What is a Postnuptual Agreement?

Many people do not know what a postnuptial agreement is and whether or not they should sign one. As a New York Divorce Lawyer located in Manhattan I must say that although I am capable of litigating divorces I find that the parties benefit from a more amicable approach to settling their marital issues. This is where a postnuptial agreement, collaborative divorce or mediation comes in handy. Many of my cases settle along these lines.

Postnuptial agreement differ from Stipulations of Settlement because they must be executed during the marriage but before a divorce action is commenced.  In essence they are the same as a Separation Agreement but do not feel as final and hence the parties might prefer them to a separation agreement. But they are just as binding. They are also similar to separation Agreements, so long as they meet the legal criteria set forth by the statute. As a Manhattan divorce lawyer, I do my best to draft Separation Agreements that are fair so that they will withstand judicial scrutiny. That said, the Agreement should satisfy the goals of the client.

In New York couples are allowed to decide how to divide their property between themselves when the law might otherwise not provide for what they are hoping to achieve so long as certain requirements are met to the satisfaction of the court. The Agreements will be enforceable if they are executed and recorded in a manner prescribed for the filing of a deed in New York. An agreement cannot be made based on fraud or duress. Lastly, the agreement should disclose all assets debt and income of the parties and the parties should obtain independent counsel who have the best interests of each party at heart. It is not advisable to have one attorney review it for both of you.

A post nuptial agreement may come in handy for many reasons. First, if you married without a prenuptial agreement this agreement could cure any financial misunderstandings or expectation the parties might have had going into the marriage. Other reasons for a postnuptial agreement is if the parties are opening up a business and one of them wishes to protect their rights in the business in the event of a divorce.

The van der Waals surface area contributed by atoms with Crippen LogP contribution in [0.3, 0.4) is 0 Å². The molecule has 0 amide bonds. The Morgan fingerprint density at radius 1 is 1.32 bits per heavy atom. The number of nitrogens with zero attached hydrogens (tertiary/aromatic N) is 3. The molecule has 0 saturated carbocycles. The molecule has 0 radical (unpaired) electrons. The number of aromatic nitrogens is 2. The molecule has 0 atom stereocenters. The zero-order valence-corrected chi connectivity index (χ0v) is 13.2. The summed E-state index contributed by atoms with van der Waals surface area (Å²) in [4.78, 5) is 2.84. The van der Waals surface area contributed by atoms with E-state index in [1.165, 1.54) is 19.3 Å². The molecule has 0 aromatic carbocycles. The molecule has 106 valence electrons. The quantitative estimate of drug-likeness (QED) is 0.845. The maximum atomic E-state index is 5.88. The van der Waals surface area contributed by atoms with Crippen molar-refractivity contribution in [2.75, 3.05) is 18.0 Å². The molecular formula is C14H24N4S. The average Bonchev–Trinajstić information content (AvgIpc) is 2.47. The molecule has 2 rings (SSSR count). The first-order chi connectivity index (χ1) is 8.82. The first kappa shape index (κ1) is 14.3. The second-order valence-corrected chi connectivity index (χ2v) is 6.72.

When parties marriages are faltering, postnuptial agreements have the benefit of preserving the assets of the marriage while the parties are deciding on whether or not to divorce. The agreement can also address expected inheritances, especially where comingling can be a problem. It can also address spousal support and child support so long as the rights that you would otherwise have had absent an agreement is set forth in the Agreement and that you are honest and transparent about your income assets and debts. DRL §236, Part B (5-a) requires the parties to know what they are giving up in a postnuptial agreement, so it is wise to set forth in your agreement the proper guidelines that control spousal support and child support.

In this way a postnup can differ from a prenup since a prenup typically cannot address child support and child custody especially if no children are yet born of th parties.